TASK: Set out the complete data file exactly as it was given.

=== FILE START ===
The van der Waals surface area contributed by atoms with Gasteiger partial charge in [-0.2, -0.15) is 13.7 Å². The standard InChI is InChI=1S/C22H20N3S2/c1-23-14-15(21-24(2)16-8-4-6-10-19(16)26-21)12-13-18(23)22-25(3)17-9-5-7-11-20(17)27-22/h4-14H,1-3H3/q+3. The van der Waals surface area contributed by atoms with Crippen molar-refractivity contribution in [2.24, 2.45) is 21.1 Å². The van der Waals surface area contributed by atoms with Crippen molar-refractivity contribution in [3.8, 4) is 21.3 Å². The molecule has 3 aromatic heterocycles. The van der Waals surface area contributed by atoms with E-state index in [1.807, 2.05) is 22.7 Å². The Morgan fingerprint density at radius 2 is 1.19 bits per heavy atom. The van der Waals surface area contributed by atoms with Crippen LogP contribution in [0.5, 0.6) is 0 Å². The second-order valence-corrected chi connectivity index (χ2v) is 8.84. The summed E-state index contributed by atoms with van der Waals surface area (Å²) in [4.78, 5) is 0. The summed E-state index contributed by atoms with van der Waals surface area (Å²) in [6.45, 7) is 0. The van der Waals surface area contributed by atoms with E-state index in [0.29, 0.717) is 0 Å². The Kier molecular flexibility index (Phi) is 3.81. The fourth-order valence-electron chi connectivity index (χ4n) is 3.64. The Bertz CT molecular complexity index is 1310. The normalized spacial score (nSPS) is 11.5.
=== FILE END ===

The van der Waals surface area contributed by atoms with Gasteiger partial charge in [-0.2, -0.15) is 13.7 Å². The standard InChI is InChI=1S/C22H20N3S2/c1-23-14-15(21-24(2)16-8-4-6-10-19(16)26-21)12-13-18(23)22-25(3)17-9-5-7-11-20(17)27-22/h4-14H,1-3H3/q+3. The van der Waals surface area contributed by atoms with Crippen molar-refractivity contribution in [2.24, 2.45) is 21.1 Å². The van der Waals surface area contributed by atoms with Crippen molar-refractivity contribution in [3.8, 4) is 21.3 Å². The molecule has 3 aromatic heterocycles. The van der Waals surface area contributed by atoms with E-state index in [1.807, 2.05) is 22.7 Å². The Morgan fingerprint density at radius 2 is 1.19 bits per heavy atom. The van der Waals surface area contributed by atoms with Crippen LogP contribution in [0.5, 0.6) is 0 Å². The second-order valence-corrected chi connectivity index (χ2v) is 8.84. The summed E-state index contributed by atoms with van der Waals surface area (Å²) in [4.78, 5) is 0. The summed E-state index contributed by atoms with van der Waals surface area (Å²) in [6.45, 7) is 0. The van der Waals surface area contributed by atoms with E-state index in [0.29, 0.717) is 0 Å². The Kier molecular flexibility index (Phi) is 3.81. The fourth-order valence-electron chi connectivity index (χ4n) is 3.64. The Bertz CT molecular complexity index is 1310. The normalized spacial score (nSPS) is 11.5.